A former sand quarry on State Road 7 just north of Forest Hill Blvd. moved forward with plans for a mixed-use development at the Tuesday, Nov. 10 meeting of the Wellington Village Council.
Approval for the rezoning of a 10.36-acre part of what will be the 64-acre Lotis Wellington mixed-use project was received with very little comment but lots of clarification.
This hearing on the matter before Wellington’s Planning, Zoning & Adjustment Board last month drew sparks from some residents in the nearby — but not adjacent, as many had believed — Black Diamond neighborhood.
Black Diamond has a wetlands area on the south end of the property. This abuts another parcel of some 49 acres with owners who have not requested any changes to their zoning.
South of this property is the former quarry that is the topic of the current rezoning efforts. Lotis consists of four parcels, one that was zoned Palm Beach County low residential and three that were zoned mixed use in 2006 for a development that was not built. This would rezone the recently annexed low residential parcel to mixed use as well.
For the Nov. 10 hearing, the charts presented by staff depicted the four parcels and labeled the 49 acres of land between them and Black Diamond.
“We are just talking about the basic building blocks,” Village Manager Paul Schofield said. “This property has just been brought into the village, and it needs to have a zoning applied to it before they determine a master plan rezoning. This is the first building block of many.”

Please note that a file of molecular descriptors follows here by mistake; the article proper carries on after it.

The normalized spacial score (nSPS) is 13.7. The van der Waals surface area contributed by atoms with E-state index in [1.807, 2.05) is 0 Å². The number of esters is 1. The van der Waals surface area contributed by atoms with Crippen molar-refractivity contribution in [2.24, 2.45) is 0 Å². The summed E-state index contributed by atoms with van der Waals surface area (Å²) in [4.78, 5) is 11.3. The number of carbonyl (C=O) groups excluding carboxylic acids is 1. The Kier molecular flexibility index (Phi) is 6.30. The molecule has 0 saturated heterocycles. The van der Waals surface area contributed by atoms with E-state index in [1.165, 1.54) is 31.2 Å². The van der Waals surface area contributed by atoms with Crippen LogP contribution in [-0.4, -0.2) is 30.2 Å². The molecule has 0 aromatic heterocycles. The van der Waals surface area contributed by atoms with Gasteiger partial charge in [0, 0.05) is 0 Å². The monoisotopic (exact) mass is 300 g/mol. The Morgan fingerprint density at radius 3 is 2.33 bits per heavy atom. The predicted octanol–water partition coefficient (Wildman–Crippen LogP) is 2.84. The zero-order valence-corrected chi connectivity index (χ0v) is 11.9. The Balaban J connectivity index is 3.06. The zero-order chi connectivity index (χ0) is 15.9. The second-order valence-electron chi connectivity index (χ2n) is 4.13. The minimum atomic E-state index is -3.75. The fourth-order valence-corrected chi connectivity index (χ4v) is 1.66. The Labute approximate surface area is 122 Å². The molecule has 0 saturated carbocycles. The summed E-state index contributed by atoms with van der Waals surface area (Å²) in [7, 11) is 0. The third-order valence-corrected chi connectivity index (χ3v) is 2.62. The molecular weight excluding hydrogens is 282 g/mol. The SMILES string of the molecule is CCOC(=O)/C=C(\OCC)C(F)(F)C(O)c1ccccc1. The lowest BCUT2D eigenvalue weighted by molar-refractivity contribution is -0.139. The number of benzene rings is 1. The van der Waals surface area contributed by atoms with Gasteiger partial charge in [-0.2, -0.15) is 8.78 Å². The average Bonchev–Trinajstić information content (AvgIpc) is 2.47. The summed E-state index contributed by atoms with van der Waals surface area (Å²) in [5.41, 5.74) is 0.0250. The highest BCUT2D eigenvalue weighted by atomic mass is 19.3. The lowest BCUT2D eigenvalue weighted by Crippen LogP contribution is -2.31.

Black Diamond resident Robert Hicks was the only member of the public to comment at the hearing. He was concerned that the water runoff for the site was not properly addressed.
Schofield pointed out that such issues would be addressed in the land development ordinance during the master plan approval, and that issue was not before the council at present.
Schofield also reported that the Lotis property is a former mining operation that was heavily impacted by the mining, and there is nothing protected on the land, which is heavily infested with exotic plants.
Councilman Michael Drahos made the motion to approve the zoning change for the newly annexed parcel, which was seconded by Councilman Michael Napoleone and passed unanimously.
In other business, a housekeeping measure was approved for the new Florida Building and Building Regulations 7th edition. The village can make amendments to the administration portion of the code to localize the document. All other regulations must be adopted as stated in the Florida regulations.
“Every three years we go through this process, and by state law we have to adopt it,” Wellington Building Official Jacek Tomasik explained. “The only changes we can make are to the administrative section to make it specific for Wellington… It gives us an opportunity to stay current with the State of Florida.”